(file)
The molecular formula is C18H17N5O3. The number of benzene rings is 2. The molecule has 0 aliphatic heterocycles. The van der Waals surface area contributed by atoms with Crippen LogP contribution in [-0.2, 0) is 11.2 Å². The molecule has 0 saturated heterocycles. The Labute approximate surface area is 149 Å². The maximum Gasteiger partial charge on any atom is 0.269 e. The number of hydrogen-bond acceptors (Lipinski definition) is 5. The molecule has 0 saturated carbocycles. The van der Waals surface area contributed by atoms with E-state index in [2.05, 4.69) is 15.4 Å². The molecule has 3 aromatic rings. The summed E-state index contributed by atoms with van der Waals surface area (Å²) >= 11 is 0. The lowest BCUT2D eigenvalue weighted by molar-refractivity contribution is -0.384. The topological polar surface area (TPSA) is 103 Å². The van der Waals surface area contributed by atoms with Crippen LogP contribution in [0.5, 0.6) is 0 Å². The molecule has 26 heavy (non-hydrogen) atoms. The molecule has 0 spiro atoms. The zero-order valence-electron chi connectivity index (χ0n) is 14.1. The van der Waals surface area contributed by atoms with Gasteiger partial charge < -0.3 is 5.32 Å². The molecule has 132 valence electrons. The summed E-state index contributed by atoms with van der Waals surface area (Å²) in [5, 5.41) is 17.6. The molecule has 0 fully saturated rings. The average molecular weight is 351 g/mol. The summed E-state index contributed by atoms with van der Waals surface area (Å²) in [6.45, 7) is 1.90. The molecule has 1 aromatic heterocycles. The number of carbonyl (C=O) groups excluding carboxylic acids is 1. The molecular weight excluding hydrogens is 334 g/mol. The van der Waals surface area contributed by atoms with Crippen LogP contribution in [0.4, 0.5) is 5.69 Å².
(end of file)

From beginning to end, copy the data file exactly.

The molecular formula is C18H17N5O3. The number of benzene rings is 2. The molecule has 0 aliphatic heterocycles. The van der Waals surface area contributed by atoms with Crippen LogP contribution in [-0.2, 0) is 11.2 Å². The molecule has 0 saturated heterocycles. The Labute approximate surface area is 149 Å². The maximum Gasteiger partial charge on any atom is 0.269 e. The number of hydrogen-bond acceptors (Lipinski definition) is 5. The molecule has 0 saturated carbocycles. The van der Waals surface area contributed by atoms with E-state index in [2.05, 4.69) is 15.4 Å². The molecule has 3 aromatic rings. The summed E-state index contributed by atoms with van der Waals surface area (Å²) >= 11 is 0. The lowest BCUT2D eigenvalue weighted by molar-refractivity contribution is -0.384. The topological polar surface area (TPSA) is 103 Å². The van der Waals surface area contributed by atoms with Crippen LogP contribution in [0.5, 0.6) is 0 Å². The molecule has 26 heavy (non-hydrogen) atoms. The molecule has 0 spiro atoms. The zero-order valence-electron chi connectivity index (χ0n) is 14.1. The van der Waals surface area contributed by atoms with Gasteiger partial charge < -0.3 is 5.32 Å². The molecule has 132 valence electrons. The summed E-state index contributed by atoms with van der Waals surface area (Å²) in [5, 5.41) is 17.6. The molecule has 0 fully saturated rings. The average molecular weight is 351 g/mol. The summed E-state index contributed by atoms with van der Waals surface area (Å²) in [6.45, 7) is 1.90. The molecule has 1 aromatic heterocycles. The number of carbonyl (C=O) groups excluding carboxylic acids is 1. The molecular weight excluding hydrogens is 334 g/mol. The van der Waals surface area contributed by atoms with Crippen LogP contribution in [0.4, 0.5) is 5.69 Å².